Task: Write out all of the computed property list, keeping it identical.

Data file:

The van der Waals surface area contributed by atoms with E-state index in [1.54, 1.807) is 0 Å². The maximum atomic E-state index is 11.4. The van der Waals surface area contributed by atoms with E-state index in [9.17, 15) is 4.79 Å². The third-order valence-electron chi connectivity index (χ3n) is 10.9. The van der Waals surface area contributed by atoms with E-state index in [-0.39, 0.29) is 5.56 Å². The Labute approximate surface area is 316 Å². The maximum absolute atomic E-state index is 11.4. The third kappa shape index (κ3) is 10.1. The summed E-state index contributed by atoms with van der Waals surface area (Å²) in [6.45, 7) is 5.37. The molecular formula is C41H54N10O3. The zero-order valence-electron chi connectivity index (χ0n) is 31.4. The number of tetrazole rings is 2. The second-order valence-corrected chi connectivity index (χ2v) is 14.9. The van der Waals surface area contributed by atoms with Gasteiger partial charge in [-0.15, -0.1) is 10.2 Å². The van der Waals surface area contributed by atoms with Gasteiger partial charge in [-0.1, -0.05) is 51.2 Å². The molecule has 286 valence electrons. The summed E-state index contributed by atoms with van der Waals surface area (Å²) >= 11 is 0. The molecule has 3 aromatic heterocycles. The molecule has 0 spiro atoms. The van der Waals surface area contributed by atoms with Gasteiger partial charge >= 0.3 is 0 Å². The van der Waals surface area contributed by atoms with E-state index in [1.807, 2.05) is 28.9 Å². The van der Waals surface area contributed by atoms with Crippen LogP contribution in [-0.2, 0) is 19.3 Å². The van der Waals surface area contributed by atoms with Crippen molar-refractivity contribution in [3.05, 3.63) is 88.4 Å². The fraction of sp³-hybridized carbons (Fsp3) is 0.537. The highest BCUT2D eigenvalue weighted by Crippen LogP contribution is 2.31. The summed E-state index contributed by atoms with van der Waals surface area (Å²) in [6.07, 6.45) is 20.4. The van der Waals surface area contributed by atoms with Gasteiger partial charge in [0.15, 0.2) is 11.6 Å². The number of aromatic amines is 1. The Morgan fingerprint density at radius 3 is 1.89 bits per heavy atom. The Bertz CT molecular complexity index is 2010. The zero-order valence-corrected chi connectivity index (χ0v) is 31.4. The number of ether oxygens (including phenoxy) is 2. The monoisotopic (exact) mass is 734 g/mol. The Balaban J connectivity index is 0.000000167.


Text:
The van der Waals surface area contributed by atoms with E-state index in [1.54, 1.807) is 0 Å². The maximum atomic E-state index is 11.4. The van der Waals surface area contributed by atoms with E-state index in [9.17, 15) is 4.79 Å². The third-order valence-electron chi connectivity index (χ3n) is 10.9. The van der Waals surface area contributed by atoms with E-state index in [-0.39, 0.29) is 5.56 Å². The Labute approximate surface area is 316 Å². The maximum absolute atomic E-state index is 11.4. The third kappa shape index (κ3) is 10.1. The summed E-state index contributed by atoms with van der Waals surface area (Å²) in [6.45, 7) is 5.37. The molecular formula is C41H54N10O3. The zero-order valence-electron chi connectivity index (χ0n) is 31.4. The number of tetrazole rings is 2. The second-order valence-corrected chi connectivity index (χ2v) is 14.9. The van der Waals surface area contributed by atoms with Gasteiger partial charge in [-0.15, -0.1) is 10.2 Å². The van der Waals surface area contributed by atoms with Gasteiger partial charge in [-0.1, -0.05) is 51.2 Å². The molecule has 286 valence electrons. The summed E-state index contributed by atoms with van der Waals surface area (Å²) >= 11 is 0. The molecule has 3 aromatic heterocycles. The molecule has 0 spiro atoms. The van der Waals surface area contributed by atoms with Gasteiger partial charge >= 0.3 is 0 Å². The van der Waals surface area contributed by atoms with E-state index in [1.807, 2.05) is 28.9 Å². The van der Waals surface area contributed by atoms with Crippen LogP contribution in [-0.2, 0) is 19.3 Å². The van der Waals surface area contributed by atoms with Crippen molar-refractivity contribution in [3.05, 3.63) is 88.4 Å². The fraction of sp³-hybridized carbons (Fsp3) is 0.537. The highest BCUT2D eigenvalue weighted by Crippen LogP contribution is 2.31. The summed E-state index contributed by atoms with van der Waals surface area (Å²) in [6.07, 6.45) is 20.4. The van der Waals surface area contributed by atoms with Gasteiger partial charge in [0.15, 0.2) is 11.6 Å². The number of aromatic amines is 1. The Morgan fingerprint density at radius 3 is 1.89 bits per heavy atom. The Bertz CT molecular complexity index is 2010. The zero-order valence-corrected chi connectivity index (χ0v) is 31.4. The number of ether oxygens (including phenoxy) is 2. The monoisotopic (exact) mass is 734 g/mol. The Balaban J connectivity index is 0.000000167.